Collective nouns are nouns that refer to a collection or group of multiple people, animals, or things. However, even though collective nouns refer to multiple individuals, they still usually function as singular nouns in a sentence. This is because they still are technically referring to one thing: the group as a whole. Here are some examples of collective nouns:
- group – A group is a single unit that is made up of a number of individuals, whether people or things.
- collection – A collection is a single unit that typically consists of many similar things organized together, such as paintings.
- tribe – A tribe is a single unit that is made up of a group of tribe members.
- fleet – A fleet is a single unit that is made up of several vehicles or vessels, such as ships.
- band – A band is a single unit that consists of a number of different musicians.
Collective nouns are used in sentences to refer to a group of people, animals, or things. Here are some examples of collective nouns being used in sentences:
- “The flock of birds flew south for the winter.”
- “The organization voted to revoke the rules that it had previously approved.”
- “The set of tablecloths had disappeared. ”
Similarity to plural nouns
Collective nouns are very similar to plural nouns. Plural nouns are nouns that refer to multiple people, places, or things, and they primarily (but not always) end in “-s,” “-es,” or “-ies.” They are derived from singular nouns, and so are truly plural in form and function. For example, the following words are all plural nouns:
Both plural nouns and collective nouns can refer to multiple things. The difference is that collective nouns refer to a group of individuals in a single unit, whereas plural nouns refer to multiple individuals. To understand the difference, consider the following sentence:
- “The musicians played the song beautifully.”
This sentence contains the plural noun musicians. This word lets the reader know that there are multiple musicians who played the song beautifully. Now let's look at a similar sentence:
- “The orchestra played the song beautifully.”
This sentence contains the collective noun orchestra. This word lets the reader know that there is a group of musicians that played the song beautifully. However, it also lets the reader know that the multiple musicians are arranged into a single group. The plural noun musicians in the first sentence does not do that.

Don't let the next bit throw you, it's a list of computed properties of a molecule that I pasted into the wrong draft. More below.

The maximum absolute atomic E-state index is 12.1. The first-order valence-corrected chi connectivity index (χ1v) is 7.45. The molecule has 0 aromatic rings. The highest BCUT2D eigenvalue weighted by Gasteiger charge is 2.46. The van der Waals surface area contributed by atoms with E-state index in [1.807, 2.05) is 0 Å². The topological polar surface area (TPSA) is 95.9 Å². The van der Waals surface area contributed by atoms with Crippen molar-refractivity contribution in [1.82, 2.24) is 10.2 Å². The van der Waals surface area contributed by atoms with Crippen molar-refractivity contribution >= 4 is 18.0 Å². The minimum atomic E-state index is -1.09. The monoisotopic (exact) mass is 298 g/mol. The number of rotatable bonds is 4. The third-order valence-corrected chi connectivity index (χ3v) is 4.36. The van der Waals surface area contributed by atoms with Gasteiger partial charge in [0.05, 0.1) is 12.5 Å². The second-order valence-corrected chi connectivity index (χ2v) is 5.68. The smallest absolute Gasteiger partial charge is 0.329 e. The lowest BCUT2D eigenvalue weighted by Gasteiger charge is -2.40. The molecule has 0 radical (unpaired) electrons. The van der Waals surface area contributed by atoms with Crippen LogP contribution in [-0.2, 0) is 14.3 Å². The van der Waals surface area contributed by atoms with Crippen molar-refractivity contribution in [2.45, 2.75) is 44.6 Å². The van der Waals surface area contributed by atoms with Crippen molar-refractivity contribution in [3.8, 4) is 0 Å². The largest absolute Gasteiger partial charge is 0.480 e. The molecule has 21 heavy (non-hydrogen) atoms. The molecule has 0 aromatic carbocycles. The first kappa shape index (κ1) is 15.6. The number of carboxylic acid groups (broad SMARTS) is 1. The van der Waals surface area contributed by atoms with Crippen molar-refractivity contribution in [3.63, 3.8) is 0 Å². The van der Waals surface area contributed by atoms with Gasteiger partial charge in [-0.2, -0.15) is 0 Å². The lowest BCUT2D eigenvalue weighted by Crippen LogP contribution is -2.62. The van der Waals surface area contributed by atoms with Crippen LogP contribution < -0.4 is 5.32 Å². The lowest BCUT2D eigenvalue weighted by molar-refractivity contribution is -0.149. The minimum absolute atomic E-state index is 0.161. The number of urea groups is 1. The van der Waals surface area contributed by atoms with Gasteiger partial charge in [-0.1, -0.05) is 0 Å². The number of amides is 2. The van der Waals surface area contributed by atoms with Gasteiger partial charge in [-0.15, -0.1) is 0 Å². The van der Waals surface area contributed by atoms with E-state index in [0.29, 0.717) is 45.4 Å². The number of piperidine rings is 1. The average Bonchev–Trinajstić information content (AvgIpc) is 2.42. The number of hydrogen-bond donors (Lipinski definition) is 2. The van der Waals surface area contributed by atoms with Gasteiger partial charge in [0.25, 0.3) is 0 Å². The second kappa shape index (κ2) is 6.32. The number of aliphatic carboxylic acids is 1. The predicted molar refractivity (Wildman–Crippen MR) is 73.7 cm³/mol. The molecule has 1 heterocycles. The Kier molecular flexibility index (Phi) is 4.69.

Here are two more examples:
- “The soldiers marched very swiftly.” (plural noun)
- “The platoon marched very swiftly.” (collective noun)
As in the previous examples, both soldiers and platoon indicate multiple people. However, only platoon lets the reader know that the soldiers are organized into a collective unit.
Singular vs. Plural Use
Collective nouns usually function as singular nouns in a sentence, but they are occasionally used as plurals, too. Whether they are used in a singular or plural manner can impact which verbs and pronouns should be associated with the word.
The way we determine in which manner the collective noun should be used is to consider whether the members of the collective noun are being regarded as a single, whole unit, or as multiple individuals. If they are functioning as a whole, then you use singular verb tenses and pronouns; if they are acting individually, then you use plural verb tenses and pronouns.
For example, the following sentence demonstrates singular use of a collective noun:
- “The offense hopes to score a touchdown on its next play.”
Here, the collective noun offense refers to the members of the team’s offensive unit functioning as a whole; therefore, it acts as a singular noun in the sentence. As a result, the verb hopes and the pronoun its are also singular.
Compare this to the next sentence, which demonstrates plural use of a collective noun:
- “The jury eat their lunches before they deliberate.”
In this sentence, the collective noun, jury, refers to the jury members acting individually. As a result, jury functions as a plural noun in the sentence. This means that the plural pronouns they and their are used, as is the plural form of the verb eat.
Finally, it is worth noting that in British English, it is more common for collective nouns to function as plurals in all instances.
Plural-only collective nouns
Certain collective nouns can only be plural, such as “police.” For example:
- “The police are investigating the matter.” (correct)
- “The police is investigating the matter.” (incorrect)
However, we can make the noun countable by adding more information to the sentence. If we want to specify a single member of the police, we could say:
- “A police officer is investigating the matter.”
Here are some other examples of collective nouns that can only be plural:
Collective Nouns and Animals
In the English language, there are many different types of collective nouns that refer to different groupings of animals. There are hundreds of different collective nouns used to describe animal group names, but here are a few common ones:
- flock of birds
- pod of whales
- pack of wolves
- pride of lions
- gaggle of geese
- band of coyotes
- gatling of woodpeckers
- huddle of penguins
- mob of kangaroos
- school of fish